By Kevin McGilton, USA Rice Federation
The U.S. rice industry has had a longstanding, mutually beneficial relationship with Ducks Unlimited by providing valuable habitat for waterfowl, while helping rice growers improve their working farms to benefit the environment. As a result, the growers' important role in conservation and stewardship of working lands has resulted in the continued maintenance of critical habitat for a variety of wetland-dependent fauna.
In California, for example, nearly 141 species of birds, 28 species of mammals, and 24 species of reptiles are known to inhabit rice fields. Approximately 30 of these animals are listed as special-status species. Nationwide, rice growers currently provide more than 700,000 acres of enhanced waterfowl, shorebird, and other wildlife habitat at their own expense.
During the consideration of the new Farm Bill, the USA Rice Federation and DU conferred on an ongoing basis in an effort to better understand each group's respective positions on major commodity and conservation policy issues. "During the House debate, there were major differences in position on funding levels between the commodity and conservation titles, but we were able to work together and understand each other's position," said Gary Sebree, chairman of the Arkansas Rice Producers' Group.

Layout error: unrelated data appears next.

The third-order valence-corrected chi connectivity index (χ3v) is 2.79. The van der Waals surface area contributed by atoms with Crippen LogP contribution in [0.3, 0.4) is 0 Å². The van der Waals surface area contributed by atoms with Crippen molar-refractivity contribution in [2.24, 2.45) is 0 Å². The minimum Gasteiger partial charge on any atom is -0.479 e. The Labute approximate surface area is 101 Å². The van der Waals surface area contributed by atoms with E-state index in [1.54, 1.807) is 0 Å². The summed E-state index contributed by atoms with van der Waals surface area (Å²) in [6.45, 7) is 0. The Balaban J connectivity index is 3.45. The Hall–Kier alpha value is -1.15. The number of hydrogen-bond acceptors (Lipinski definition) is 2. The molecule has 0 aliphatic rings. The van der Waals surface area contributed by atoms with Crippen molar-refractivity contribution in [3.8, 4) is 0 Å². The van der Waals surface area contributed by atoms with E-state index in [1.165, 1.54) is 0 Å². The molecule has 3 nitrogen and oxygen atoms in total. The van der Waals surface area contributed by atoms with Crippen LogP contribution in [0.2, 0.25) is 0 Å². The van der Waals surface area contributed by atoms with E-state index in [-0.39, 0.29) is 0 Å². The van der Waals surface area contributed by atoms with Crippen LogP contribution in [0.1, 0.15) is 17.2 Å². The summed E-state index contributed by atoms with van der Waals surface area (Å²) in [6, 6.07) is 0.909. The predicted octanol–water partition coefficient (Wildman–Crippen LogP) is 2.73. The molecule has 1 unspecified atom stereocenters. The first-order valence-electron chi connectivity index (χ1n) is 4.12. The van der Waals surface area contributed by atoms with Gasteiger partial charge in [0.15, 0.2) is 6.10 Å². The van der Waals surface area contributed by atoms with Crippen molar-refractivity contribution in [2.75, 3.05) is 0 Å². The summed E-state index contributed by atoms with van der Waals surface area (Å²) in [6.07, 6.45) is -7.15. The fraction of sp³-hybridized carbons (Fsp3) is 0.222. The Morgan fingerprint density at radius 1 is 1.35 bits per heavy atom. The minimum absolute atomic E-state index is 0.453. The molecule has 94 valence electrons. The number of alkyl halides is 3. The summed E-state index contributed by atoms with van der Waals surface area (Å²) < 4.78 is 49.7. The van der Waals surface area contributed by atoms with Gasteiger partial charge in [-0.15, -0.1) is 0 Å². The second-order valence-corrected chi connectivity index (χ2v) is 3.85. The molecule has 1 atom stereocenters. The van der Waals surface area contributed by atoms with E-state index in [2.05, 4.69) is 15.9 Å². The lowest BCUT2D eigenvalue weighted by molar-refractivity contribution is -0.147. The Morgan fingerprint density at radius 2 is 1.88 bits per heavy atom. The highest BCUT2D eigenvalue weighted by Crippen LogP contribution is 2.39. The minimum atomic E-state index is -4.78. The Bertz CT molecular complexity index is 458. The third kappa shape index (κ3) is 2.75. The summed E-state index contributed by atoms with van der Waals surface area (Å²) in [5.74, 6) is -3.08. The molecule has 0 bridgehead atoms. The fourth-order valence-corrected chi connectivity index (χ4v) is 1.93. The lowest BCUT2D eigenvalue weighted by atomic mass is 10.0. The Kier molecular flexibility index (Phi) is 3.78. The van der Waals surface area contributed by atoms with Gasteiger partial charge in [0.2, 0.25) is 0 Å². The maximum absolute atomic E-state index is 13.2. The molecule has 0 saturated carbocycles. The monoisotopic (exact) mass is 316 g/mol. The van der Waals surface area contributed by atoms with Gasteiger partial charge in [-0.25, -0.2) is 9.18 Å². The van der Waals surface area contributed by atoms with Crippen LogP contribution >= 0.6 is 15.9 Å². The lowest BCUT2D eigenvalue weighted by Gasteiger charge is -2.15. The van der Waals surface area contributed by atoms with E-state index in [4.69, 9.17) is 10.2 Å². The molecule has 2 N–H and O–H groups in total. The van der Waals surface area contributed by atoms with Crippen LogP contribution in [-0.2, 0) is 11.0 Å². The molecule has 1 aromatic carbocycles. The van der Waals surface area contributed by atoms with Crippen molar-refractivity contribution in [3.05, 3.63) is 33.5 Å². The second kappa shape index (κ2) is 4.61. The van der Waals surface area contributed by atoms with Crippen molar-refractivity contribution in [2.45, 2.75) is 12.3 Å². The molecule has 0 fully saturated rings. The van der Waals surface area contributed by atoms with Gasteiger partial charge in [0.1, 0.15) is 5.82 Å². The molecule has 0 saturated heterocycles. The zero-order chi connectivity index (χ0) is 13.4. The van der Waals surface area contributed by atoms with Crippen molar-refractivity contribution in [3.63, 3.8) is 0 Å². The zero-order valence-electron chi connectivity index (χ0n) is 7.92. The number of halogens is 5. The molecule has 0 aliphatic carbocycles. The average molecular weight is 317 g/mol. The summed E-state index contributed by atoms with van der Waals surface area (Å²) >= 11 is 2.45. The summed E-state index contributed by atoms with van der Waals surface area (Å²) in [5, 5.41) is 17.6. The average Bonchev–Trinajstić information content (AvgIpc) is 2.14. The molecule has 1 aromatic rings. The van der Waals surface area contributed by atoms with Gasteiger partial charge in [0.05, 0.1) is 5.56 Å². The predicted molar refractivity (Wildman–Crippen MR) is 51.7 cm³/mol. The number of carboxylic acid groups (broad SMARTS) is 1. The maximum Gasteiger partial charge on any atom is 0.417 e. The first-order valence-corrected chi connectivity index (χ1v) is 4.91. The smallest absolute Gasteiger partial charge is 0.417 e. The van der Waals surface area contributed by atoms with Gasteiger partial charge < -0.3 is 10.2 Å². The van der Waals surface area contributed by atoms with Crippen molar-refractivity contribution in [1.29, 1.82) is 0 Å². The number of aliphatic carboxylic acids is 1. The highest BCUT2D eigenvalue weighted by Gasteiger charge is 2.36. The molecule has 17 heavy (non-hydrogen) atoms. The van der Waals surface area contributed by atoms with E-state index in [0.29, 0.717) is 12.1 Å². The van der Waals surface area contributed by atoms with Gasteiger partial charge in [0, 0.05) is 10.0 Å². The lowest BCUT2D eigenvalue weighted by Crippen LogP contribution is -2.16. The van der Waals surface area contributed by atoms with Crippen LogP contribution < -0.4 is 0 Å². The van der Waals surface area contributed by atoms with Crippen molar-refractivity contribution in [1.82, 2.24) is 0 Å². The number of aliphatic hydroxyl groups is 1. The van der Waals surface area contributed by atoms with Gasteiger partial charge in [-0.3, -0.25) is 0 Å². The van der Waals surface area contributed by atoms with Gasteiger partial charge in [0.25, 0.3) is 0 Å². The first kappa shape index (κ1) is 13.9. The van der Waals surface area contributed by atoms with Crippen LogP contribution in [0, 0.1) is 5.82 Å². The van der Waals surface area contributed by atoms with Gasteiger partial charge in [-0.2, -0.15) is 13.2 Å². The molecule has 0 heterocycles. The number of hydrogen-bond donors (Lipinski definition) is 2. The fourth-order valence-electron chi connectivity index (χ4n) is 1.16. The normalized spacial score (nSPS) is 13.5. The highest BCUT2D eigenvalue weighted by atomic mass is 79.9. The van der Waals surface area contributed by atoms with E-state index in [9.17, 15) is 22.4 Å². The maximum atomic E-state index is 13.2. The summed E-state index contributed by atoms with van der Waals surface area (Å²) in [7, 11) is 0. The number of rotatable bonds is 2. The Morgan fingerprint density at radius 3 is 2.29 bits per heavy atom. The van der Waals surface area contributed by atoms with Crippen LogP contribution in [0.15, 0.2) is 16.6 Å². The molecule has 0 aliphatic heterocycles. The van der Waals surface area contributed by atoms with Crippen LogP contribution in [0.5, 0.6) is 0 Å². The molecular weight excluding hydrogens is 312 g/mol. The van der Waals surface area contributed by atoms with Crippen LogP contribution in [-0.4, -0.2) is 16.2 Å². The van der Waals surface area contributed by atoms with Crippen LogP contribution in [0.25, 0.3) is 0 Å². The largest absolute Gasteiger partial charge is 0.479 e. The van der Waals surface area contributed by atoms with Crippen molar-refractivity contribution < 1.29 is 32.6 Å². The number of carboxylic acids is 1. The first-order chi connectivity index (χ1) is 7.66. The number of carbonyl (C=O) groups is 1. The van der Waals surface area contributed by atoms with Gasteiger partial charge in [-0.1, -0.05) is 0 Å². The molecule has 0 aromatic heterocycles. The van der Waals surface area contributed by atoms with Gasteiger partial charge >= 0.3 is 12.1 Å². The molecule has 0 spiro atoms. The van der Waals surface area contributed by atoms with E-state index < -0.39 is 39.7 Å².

While there were inevitable differences, the two organizations continued to maintain a dialogue and were able to work together in supporting the final Farm Bill conference report. "DU and the USA Rice Federation worked together in the Senate debate to push for passage of the Farm Bill," said Don Bransford, chairman of the U.S. Rice Producers' Group and chairman of the USA Rice Federation's Government Affairs Committee.
As the U.S. Department of Agriculture begins the task of implementing the conservation program provisions of the new Farm Bill, the USA Rice Federation and DU will continue to find common ground to work together to forge workable conservation programs. The USA Rice Federation has shared with DU an authoritative report that details existing rice production management practices that address improving soil, water, and air quality, as well as improving wildlife habitat. The new Conservation Security Program should provide opportunities for rice growers to continue to enhance the environment and wildlife habitat initiatives.
"The U.S. rice industry and DU have had a strong partnership in conservation activities for many years, and that strong relationship will continue. We look forward to working on new conservation projects such as the new Conservation Security Program, which will provide rice producers income for environmental and wildlife-friendly production practices," said Al Montna, chairman of the U.S. Rice Producers' Group Conservation Committee.